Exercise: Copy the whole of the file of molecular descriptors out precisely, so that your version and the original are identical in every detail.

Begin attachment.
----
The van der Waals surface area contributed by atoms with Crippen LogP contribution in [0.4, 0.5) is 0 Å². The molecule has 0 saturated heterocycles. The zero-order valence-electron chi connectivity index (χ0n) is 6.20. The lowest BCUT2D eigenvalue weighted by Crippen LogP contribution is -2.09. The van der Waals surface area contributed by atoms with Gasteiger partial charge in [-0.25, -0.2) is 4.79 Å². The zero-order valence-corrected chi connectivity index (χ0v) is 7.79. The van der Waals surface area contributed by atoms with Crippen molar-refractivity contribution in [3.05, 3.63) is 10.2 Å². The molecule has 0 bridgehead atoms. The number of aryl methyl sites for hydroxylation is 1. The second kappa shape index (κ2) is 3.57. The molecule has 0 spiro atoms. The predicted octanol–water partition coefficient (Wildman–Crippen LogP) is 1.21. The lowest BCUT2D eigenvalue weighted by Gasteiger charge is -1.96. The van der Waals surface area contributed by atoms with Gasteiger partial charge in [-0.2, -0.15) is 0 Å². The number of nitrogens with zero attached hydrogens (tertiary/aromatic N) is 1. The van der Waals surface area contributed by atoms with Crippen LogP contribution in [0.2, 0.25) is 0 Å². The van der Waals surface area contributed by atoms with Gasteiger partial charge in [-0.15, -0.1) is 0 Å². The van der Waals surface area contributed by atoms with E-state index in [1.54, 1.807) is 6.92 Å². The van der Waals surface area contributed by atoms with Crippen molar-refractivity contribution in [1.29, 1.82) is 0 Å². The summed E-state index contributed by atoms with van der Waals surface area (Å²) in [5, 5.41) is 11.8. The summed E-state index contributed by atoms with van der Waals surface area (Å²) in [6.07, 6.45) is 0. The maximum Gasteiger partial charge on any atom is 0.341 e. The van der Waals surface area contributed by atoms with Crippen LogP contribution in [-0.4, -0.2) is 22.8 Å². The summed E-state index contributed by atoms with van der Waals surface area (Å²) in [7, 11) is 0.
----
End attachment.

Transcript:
The van der Waals surface area contributed by atoms with Crippen LogP contribution in [0.4, 0.5) is 0 Å². The molecule has 0 saturated heterocycles. The zero-order valence-electron chi connectivity index (χ0n) is 6.20. The lowest BCUT2D eigenvalue weighted by Crippen LogP contribution is -2.09. The van der Waals surface area contributed by atoms with Gasteiger partial charge in [-0.25, -0.2) is 4.79 Å². The zero-order valence-corrected chi connectivity index (χ0v) is 7.79. The van der Waals surface area contributed by atoms with Crippen molar-refractivity contribution in [3.05, 3.63) is 10.2 Å². The molecule has 0 bridgehead atoms. The number of aryl methyl sites for hydroxylation is 1. The second kappa shape index (κ2) is 3.57. The molecule has 0 spiro atoms. The predicted octanol–water partition coefficient (Wildman–Crippen LogP) is 1.21. The lowest BCUT2D eigenvalue weighted by Gasteiger charge is -1.96. The van der Waals surface area contributed by atoms with Gasteiger partial charge in [-0.2, -0.15) is 0 Å². The number of nitrogens with zero attached hydrogens (tertiary/aromatic N) is 1. The van der Waals surface area contributed by atoms with Crippen LogP contribution in [0.2, 0.25) is 0 Å². The van der Waals surface area contributed by atoms with Gasteiger partial charge in [-0.15, -0.1) is 0 Å². The van der Waals surface area contributed by atoms with E-state index in [1.54, 1.807) is 6.92 Å². The van der Waals surface area contributed by atoms with Crippen molar-refractivity contribution in [1.29, 1.82) is 0 Å². The summed E-state index contributed by atoms with van der Waals surface area (Å²) in [5, 5.41) is 11.8. The summed E-state index contributed by atoms with van der Waals surface area (Å²) in [6.07, 6.45) is 0. The maximum Gasteiger partial charge on any atom is 0.341 e. The van der Waals surface area contributed by atoms with Crippen LogP contribution in [-0.4, -0.2) is 22.8 Å². The summed E-state index contributed by atoms with van der Waals surface area (Å²) in [7, 11) is 0.